The bill would amend the Large Carnivore Act to do the following:
-- Exempt from the Act a person who allowed a patron to have direct or close contact with a bear that was under 36 weeks of age or weighed not more than 90 pounds, if the person met other criteria in the Act.
-- Delete a restriction on conducting an animal exhibition in connection with another business in order to attract customers to that other business.
The Act regulates the possession and transportation of a "large carnivore", and includes requirements for the condition, maintenance, and use of a cage, pen, or similar enclosure where a large carnivore is kept. The Act prohibits the possession of a large carnivore without a permit; regulates the handling and care of large carnivores; establishes standards for keeping large carnivores; and specifies owners' responsibilities in instances of attacks. The Act prescribes misdemeanor penalties for violations, and permits the seizure of a large carnivore under certain circumstances.
"Large carnivore" is defined as any of the following cats of the Felidae family, whether wild or captive bred, including a hybrid cross with such a cat: a lion, a leopard (including a snow leopard or clouded leopard), a jaguar, a tiger, a cougar, a panther, or a cheetah; or a bear of a species that is native or nonnative to Michigan, whether wild or captive bred.
The Act does not apply to a U.S. Department of Agriculture Class C licensee that meets all of the following:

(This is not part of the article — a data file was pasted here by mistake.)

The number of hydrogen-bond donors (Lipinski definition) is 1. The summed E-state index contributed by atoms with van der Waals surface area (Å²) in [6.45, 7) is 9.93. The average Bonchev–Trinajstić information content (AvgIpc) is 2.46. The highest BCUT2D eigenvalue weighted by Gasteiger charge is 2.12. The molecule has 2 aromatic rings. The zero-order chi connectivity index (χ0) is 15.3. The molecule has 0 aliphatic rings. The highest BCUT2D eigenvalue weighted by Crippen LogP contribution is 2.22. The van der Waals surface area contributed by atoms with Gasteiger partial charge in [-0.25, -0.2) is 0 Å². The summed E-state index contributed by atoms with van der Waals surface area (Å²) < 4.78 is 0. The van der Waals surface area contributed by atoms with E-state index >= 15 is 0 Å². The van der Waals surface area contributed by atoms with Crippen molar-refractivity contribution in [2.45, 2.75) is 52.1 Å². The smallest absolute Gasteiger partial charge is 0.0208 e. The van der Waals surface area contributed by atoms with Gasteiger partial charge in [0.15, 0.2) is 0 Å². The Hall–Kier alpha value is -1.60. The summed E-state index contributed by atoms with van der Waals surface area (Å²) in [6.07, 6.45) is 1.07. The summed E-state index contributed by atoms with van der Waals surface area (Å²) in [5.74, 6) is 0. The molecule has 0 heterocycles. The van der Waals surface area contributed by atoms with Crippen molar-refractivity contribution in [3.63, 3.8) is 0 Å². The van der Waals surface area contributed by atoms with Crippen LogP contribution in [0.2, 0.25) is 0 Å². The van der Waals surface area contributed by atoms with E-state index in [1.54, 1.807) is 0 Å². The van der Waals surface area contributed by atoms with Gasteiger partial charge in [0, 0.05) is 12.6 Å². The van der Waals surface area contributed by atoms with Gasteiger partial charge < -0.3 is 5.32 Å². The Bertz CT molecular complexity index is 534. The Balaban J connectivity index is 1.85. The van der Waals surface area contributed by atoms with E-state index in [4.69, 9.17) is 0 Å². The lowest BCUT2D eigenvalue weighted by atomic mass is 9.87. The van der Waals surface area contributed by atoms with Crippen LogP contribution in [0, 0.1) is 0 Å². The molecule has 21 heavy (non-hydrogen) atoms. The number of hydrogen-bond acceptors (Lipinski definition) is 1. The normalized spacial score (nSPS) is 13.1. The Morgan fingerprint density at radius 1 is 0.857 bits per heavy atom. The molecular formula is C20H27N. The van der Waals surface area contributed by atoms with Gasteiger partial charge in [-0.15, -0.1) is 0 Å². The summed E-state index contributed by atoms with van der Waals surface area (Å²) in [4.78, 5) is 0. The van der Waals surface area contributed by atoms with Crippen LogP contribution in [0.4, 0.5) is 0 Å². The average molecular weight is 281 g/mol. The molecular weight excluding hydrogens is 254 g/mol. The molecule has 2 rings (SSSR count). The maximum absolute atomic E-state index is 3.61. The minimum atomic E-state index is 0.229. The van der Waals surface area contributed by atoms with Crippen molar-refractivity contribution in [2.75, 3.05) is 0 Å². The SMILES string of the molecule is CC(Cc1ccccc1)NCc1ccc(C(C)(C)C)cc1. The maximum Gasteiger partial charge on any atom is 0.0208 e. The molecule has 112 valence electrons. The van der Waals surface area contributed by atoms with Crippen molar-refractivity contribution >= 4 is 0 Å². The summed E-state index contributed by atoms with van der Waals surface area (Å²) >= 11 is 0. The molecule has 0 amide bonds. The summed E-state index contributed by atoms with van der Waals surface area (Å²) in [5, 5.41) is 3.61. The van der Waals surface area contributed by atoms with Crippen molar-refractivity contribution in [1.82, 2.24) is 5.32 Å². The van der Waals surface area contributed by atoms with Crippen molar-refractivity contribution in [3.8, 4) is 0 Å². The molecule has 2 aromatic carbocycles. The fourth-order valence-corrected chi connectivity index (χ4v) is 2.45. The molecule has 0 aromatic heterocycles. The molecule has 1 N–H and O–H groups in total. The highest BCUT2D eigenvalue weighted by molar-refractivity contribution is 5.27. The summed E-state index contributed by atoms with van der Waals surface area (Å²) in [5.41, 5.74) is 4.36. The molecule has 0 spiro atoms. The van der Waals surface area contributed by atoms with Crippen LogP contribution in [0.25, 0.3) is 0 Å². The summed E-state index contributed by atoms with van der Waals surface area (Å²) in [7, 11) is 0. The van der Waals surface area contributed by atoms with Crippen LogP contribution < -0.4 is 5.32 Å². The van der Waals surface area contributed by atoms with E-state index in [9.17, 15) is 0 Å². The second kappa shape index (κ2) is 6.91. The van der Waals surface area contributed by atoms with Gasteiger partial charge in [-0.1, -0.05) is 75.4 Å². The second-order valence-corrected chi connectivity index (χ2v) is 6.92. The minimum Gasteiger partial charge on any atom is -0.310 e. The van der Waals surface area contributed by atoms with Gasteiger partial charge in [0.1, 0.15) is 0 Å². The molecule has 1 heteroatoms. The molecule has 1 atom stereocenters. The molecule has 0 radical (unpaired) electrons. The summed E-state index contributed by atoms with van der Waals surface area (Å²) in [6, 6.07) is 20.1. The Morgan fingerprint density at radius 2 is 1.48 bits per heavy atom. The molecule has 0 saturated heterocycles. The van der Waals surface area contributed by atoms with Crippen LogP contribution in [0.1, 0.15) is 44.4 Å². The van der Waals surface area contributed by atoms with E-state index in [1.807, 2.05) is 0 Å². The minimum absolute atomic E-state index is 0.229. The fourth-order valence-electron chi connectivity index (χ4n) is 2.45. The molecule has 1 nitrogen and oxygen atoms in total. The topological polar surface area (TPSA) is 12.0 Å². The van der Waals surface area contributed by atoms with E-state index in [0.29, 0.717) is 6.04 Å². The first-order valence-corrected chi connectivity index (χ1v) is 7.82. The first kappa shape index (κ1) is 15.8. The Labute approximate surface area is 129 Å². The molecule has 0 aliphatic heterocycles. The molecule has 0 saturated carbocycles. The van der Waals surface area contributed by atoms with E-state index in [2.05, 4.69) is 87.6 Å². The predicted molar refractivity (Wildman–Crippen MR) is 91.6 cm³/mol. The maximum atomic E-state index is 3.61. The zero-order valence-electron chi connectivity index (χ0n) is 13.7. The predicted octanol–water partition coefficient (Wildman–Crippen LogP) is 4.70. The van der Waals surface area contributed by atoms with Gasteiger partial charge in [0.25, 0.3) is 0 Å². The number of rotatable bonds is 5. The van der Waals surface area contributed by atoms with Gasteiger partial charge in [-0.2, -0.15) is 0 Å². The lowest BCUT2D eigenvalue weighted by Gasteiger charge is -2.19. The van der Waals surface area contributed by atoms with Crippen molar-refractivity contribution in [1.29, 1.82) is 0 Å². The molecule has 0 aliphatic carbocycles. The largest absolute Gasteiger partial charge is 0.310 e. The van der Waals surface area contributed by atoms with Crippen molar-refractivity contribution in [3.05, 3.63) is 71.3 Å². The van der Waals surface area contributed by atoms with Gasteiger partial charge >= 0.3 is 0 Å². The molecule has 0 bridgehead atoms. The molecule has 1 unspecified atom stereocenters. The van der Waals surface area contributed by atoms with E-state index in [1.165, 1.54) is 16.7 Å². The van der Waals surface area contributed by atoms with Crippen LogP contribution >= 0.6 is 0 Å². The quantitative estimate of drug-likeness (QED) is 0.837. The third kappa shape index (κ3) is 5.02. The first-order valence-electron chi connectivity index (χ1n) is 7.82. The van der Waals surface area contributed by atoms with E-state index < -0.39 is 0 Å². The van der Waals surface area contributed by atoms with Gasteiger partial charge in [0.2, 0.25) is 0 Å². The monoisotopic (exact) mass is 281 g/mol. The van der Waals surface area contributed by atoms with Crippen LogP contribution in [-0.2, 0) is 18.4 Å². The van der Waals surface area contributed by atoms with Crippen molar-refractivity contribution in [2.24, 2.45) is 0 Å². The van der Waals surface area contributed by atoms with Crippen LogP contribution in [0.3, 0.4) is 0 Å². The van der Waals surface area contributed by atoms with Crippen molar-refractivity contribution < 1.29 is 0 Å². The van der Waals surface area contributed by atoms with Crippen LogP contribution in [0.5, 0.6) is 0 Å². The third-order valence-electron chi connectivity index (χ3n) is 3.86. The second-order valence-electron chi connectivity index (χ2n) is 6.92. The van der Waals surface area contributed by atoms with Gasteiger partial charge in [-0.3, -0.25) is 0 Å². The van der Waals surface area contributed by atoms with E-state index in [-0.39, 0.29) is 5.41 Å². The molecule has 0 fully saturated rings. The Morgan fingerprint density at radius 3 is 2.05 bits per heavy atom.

-- Conducts a for-profit or nonprofit business whose primary purpose is the presentation of animals to the public for education or exhibition purposes and that is not conducted in connection with another business as a means of attracting customers to that other business.
-- Meets or exceeds all standards required of a Class C licensee, including standards for training, housing, care, and transport of large carnivores.
-- Does not allow a patron to come into direct contact with a large carnivore, or come into close enough contact with a large carnivore over 20 weeks of age that will place the patron in jeopardy of being harmed by the large carnivore.
-- Does not sell large carnivores, except to another person who meets the requirements of this exemption from the Act.
-- Does not breed large carnivores.
The bill would amend the criteria regarding contact with large carnivores. The bill would prohibit a person from allowing a patron to come into direct contact with a large carnivore other than a bear less than 36 weeks of age or a bear weighing 90 pounds or less. The prohibition against allowing a patron to come into close contact with a large carnivore over 20 weeks old would not apply to a bear less than 36 weeks of age or a bear weighing not more than 90 pounds.
The bill also would delete the prohibition against a Class C licensee's business being conducted in connection with another business as a means of attracting customers to that other business.
(Under the Code of Federal Regulations, a Class C licensee (exhibitor) is a person subject to the Code's licensing requirements and meeting the definition of an "exhibitor", and whose business involves the showing or displaying of animals to the public. "Exhibitor" means any person exhibiting animals to the public for compensation. The term includes carnivals, circuses, animal acts, zoos, and educational exhibits, whether operating for profit or not. The term does not include pet stores, horse and dog races, or organizations sponsoring and people participating in State and county fairs, livestock shows, rodeos, dog and cat shows, and other fairs or exhibitions intended to advance agricultural arts and sciences.)
The bill would have no fiscal impact on State or local government.
This analysis was prepared by nonpartisan Senate staff for use by the Senate in its deliberations and does not constitute an official statement of legislative intent.